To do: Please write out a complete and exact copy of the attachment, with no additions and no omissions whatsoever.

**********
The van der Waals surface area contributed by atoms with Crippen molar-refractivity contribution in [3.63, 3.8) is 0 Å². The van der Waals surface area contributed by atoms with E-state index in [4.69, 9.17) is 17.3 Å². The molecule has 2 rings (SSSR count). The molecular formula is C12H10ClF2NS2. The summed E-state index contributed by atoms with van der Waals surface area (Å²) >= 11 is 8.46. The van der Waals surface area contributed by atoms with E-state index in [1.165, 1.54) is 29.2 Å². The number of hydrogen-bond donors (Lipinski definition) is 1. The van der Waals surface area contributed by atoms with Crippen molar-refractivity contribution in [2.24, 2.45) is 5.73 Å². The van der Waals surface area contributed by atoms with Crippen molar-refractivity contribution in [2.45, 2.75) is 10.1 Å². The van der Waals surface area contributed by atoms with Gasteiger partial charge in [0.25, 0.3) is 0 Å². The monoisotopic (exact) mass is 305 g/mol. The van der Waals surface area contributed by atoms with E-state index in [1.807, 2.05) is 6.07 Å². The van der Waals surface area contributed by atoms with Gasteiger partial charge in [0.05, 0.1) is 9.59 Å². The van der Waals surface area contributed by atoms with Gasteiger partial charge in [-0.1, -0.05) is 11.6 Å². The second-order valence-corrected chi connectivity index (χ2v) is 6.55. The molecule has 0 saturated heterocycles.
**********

The van der Waals surface area contributed by atoms with Crippen molar-refractivity contribution in [3.63, 3.8) is 0 Å². The van der Waals surface area contributed by atoms with E-state index in [4.69, 9.17) is 17.3 Å². The molecule has 2 rings (SSSR count). The molecular formula is C12H10ClF2NS2. The summed E-state index contributed by atoms with van der Waals surface area (Å²) >= 11 is 8.46. The van der Waals surface area contributed by atoms with E-state index in [1.165, 1.54) is 29.2 Å². The number of hydrogen-bond donors (Lipinski definition) is 1. The van der Waals surface area contributed by atoms with Crippen molar-refractivity contribution in [2.24, 2.45) is 5.73 Å². The van der Waals surface area contributed by atoms with Crippen molar-refractivity contribution in [2.45, 2.75) is 10.1 Å². The van der Waals surface area contributed by atoms with Gasteiger partial charge in [0.25, 0.3) is 0 Å². The monoisotopic (exact) mass is 305 g/mol. The van der Waals surface area contributed by atoms with E-state index in [1.807, 2.05) is 6.07 Å². The van der Waals surface area contributed by atoms with Gasteiger partial charge in [0.05, 0.1) is 9.59 Å². The van der Waals surface area contributed by atoms with Gasteiger partial charge in [-0.1, -0.05) is 11.6 Å². The second-order valence-corrected chi connectivity index (χ2v) is 6.55. The molecule has 0 saturated heterocycles.